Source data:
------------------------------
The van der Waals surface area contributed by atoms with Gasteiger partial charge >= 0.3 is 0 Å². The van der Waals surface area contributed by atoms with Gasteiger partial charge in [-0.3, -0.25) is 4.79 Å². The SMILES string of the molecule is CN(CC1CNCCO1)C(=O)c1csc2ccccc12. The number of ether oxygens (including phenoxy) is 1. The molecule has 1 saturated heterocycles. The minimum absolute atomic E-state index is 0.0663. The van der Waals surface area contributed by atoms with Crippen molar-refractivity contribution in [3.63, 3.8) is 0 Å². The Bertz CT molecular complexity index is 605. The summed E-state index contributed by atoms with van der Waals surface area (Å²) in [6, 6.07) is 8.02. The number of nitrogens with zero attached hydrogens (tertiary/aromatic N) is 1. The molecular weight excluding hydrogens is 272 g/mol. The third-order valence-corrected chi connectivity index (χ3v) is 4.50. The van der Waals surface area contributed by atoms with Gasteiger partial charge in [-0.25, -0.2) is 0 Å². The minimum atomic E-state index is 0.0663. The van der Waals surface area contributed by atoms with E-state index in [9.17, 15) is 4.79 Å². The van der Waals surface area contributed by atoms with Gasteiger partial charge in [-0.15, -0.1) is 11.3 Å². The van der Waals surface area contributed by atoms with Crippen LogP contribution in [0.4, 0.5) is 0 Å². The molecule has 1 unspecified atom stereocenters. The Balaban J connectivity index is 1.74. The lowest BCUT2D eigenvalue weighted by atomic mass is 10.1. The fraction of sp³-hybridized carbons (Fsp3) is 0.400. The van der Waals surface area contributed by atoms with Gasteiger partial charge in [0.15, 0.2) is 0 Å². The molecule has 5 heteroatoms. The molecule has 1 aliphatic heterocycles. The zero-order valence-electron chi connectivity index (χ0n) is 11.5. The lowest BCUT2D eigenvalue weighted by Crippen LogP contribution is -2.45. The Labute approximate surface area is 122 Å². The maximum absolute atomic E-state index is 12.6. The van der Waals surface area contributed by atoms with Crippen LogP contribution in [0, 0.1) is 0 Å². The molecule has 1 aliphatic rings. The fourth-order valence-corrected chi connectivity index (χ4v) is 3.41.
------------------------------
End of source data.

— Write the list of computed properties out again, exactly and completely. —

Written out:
The van der Waals surface area contributed by atoms with Gasteiger partial charge >= 0.3 is 0 Å². The van der Waals surface area contributed by atoms with Gasteiger partial charge in [-0.3, -0.25) is 4.79 Å². The SMILES string of the molecule is CN(CC1CNCCO1)C(=O)c1csc2ccccc12. The number of ether oxygens (including phenoxy) is 1. The molecule has 1 saturated heterocycles. The minimum absolute atomic E-state index is 0.0663. The van der Waals surface area contributed by atoms with Crippen molar-refractivity contribution in [3.63, 3.8) is 0 Å². The Bertz CT molecular complexity index is 605. The summed E-state index contributed by atoms with van der Waals surface area (Å²) in [6, 6.07) is 8.02. The number of nitrogens with zero attached hydrogens (tertiary/aromatic N) is 1. The molecular weight excluding hydrogens is 272 g/mol. The third-order valence-corrected chi connectivity index (χ3v) is 4.50. The van der Waals surface area contributed by atoms with Gasteiger partial charge in [-0.25, -0.2) is 0 Å². The minimum atomic E-state index is 0.0663. The van der Waals surface area contributed by atoms with E-state index in [9.17, 15) is 4.79 Å². The van der Waals surface area contributed by atoms with Gasteiger partial charge in [-0.15, -0.1) is 11.3 Å². The van der Waals surface area contributed by atoms with Crippen LogP contribution in [0.4, 0.5) is 0 Å². The molecule has 1 unspecified atom stereocenters. The Balaban J connectivity index is 1.74. The lowest BCUT2D eigenvalue weighted by atomic mass is 10.1. The fraction of sp³-hybridized carbons (Fsp3) is 0.400. The van der Waals surface area contributed by atoms with Gasteiger partial charge in [0.15, 0.2) is 0 Å². The molecule has 5 heteroatoms. The molecule has 1 aliphatic heterocycles. The zero-order valence-electron chi connectivity index (χ0n) is 11.5. The lowest BCUT2D eigenvalue weighted by Crippen LogP contribution is -2.45. The Labute approximate surface area is 122 Å². The maximum absolute atomic E-state index is 12.6. The van der Waals surface area contributed by atoms with Crippen LogP contribution in [0, 0.1) is 0 Å². The molecule has 1 aliphatic rings. The fourth-order valence-corrected chi connectivity index (χ4v) is 3.41.